The idea for the newspaper had come originally from Smith’s congressional friend Isaac Wilbur. Wilbur offered Smith generous financial support for a publication dedicated to religious liberty. Although Smith’s first Magazine had struggled financially, and he knew that costs for a weekly newspaper were high, the thirtynineyearold preachereditor declined the support. Smith feared that his own “liberty of utterance” would be abridged and that his friend might be unpleasantly involved.

In the first 146 issues of the Herald Smith wrote fiftythree articles on “Liberty.” He wrote forcefully about religious liberty “what I long for all [people] to enjoy.” He affirmed that he was “bound as a lover of [humanity] to instruct them, and teach them the nature of it, according to my ability and the opportunity given to me to do it.” Within the4 first year of publication the three principles of the Christian Church were identified: “1st. No head over the church but Christ. 2d. No confession of faith, articles of religion, rubric, canons, creeds, etc., but the New Testament. 3d. No religious name but Christians.” Smith insisted, on January 19, 1810, that “every Christian hath an equal right to the peaceable and constant possession of what he believes to be the truth contained in the Scriptures. . . even though his principles may, in many things, be contrary to what the Revered D. D.’s call Orthodoxy.”(9)

Relentless in his opposition to religious despotism, Elias Smith hurled bitter invectives against church polities, clerical trappings, ministerial titles, ecclesiastical associations, hireling preachers, creeds, and all the “isms” that lead to religious tyranny. Although his editorial successor believed that the time had come “when arguments instead of censure, and entreaties instead of the scourge may do more for the cause of truth than a host of censures and volumes of invective,” Smith had firmly established that the editor of a religious journal was free to express his or her own opinion and select the articles and news for publication. This concept, frequently tested and continually reaffirmed, became the foundation for all periodicals issued by those denominations that later came together in the United Church of Christ.

For example, editors of the Congregational Christian journal Advance frequently wrote about church politics and often raised the hackles, as well as the eyebrows, of some subscribers. It was one thing to espouse a nonecclesiastical cause (such as the welfare of laboring persons, or the United Nations), but it was another to argue about an issue coming before the General Council (specifically, union negotiations with the Evangelical and Reformed Church).
After the United Church of Christ was formed and had begun publishing the United Church Herald, Douglas Horton wrote:

“The Herald is the organ of the denomination, though its editorial policy, expressing the individuality in fellowship that runs all through the United Church, is wholly in the hands of the editor.”(10) Obviously, each editor must test that principle, and only when the concept of freedom of the press has been affirmed in some practical way is the liberty of the gospel available to a responsible editor. As the United Church News comes of age its editorial freedom tests the principle once again.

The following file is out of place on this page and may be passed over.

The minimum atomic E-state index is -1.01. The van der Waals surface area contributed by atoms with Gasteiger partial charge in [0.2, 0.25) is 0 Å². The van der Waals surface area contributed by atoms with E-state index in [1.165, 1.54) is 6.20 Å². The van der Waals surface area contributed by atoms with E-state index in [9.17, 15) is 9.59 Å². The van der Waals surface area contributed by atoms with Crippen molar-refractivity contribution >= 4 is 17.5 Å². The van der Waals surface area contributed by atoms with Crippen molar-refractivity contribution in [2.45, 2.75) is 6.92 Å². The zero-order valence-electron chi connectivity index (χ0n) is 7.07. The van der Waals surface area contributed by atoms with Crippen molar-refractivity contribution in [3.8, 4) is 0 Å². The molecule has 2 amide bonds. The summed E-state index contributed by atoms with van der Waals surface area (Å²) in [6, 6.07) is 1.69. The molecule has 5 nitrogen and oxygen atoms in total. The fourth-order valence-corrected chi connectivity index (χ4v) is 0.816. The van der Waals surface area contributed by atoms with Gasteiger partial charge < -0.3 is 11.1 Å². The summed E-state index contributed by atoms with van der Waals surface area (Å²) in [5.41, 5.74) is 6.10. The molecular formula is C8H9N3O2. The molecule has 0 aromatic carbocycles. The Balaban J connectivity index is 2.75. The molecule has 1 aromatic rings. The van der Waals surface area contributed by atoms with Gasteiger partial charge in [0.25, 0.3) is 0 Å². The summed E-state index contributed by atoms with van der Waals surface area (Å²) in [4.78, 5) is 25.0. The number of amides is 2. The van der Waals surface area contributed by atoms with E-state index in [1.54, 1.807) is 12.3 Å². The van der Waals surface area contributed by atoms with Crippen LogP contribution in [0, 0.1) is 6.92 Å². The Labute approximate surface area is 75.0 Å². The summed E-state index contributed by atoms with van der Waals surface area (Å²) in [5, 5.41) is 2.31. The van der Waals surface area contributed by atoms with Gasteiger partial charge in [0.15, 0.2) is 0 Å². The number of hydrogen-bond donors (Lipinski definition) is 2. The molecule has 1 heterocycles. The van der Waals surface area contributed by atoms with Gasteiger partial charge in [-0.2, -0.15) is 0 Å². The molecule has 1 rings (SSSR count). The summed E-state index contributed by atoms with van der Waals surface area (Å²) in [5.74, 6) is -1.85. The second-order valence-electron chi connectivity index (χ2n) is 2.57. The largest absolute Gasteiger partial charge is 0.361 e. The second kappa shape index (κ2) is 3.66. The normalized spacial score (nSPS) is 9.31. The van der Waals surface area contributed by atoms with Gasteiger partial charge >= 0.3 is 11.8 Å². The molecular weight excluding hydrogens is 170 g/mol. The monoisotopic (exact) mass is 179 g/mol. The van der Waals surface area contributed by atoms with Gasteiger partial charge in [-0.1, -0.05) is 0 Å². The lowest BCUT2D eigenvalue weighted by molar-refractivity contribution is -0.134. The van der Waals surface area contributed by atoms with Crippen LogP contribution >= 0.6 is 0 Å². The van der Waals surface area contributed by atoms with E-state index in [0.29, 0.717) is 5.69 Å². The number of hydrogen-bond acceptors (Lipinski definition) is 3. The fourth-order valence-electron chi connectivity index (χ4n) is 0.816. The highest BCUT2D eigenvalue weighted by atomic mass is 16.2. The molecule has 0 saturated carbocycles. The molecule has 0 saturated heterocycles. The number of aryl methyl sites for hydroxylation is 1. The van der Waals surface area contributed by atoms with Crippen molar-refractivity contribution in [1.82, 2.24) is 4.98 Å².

In the early days, when a visit from an itinerant preacher was the event of the year and secondclass mail was delayed because a postmaster wanted to read the magazines, church periodicals provided the bonding agent for most denominations. The Herald of Gospel Liberty facilitated communication between conventions, conferences, and boards.

The proceedings of our general convention, local conferences and various boards would be known to a limited number only, were it not for this avenue of information. And the same is true for the fellowship of the church. The church paper brings the whole [community] into fellowship. . . . Then, too, it is the unifying force of the whole church, and as such directs the energy of the church toward one common denominational purpose.

Elias Smith, more than any other person, held the conservation and preservation of the church’s prosperity.(11)

In 1834 the Christian Herald (as the Herald of Gospel Liberty came to be known) had trouble paying its bills. Christians in New England, however, were determined to preserve their journal. On the first day of the new year an assembly of preachers and others met in Hampton, New Hampshire, to organize the Eastern Christian Publishing Association. Under a new name, the Christian Journal, the old Herald still served the church. By 1851 the name was changed back and the Herald of Gospel Liberty took a motto welcomed throughout the church: “In necessary things, unity; in nonessentials, liberty; in all things, charity.”(12)

Elsewhere in the Christian Church journalism thrived. In 1843 Christians in North Carolina selected D. W. Kerr as itinerant preacher (superintendent) and as editor of a paper known as the Christian Sun, begun in 1844. By 1850 the Christian General Book Association published a weekly Christian Messenger and a semimonthly Christian Palladium. When North Carolinians considered union with some of the northern churches, they spoke of the Christian churches connected with the Palladium and wrote to its editor. So important did the Sun become to churches throughout the Southern Conference that biographies of clergy published in P J. Kernodle’s Lives of Christian Ministers frequently included references to articles published in the paper. In the discursive style common at the turn of the century it was recorded that such and such a pastor was “a regular contributor to the church paper, which owing to the death of the editor, Elder D. W. Kerr, had been moved to Raleigh, North Carolina.”(13)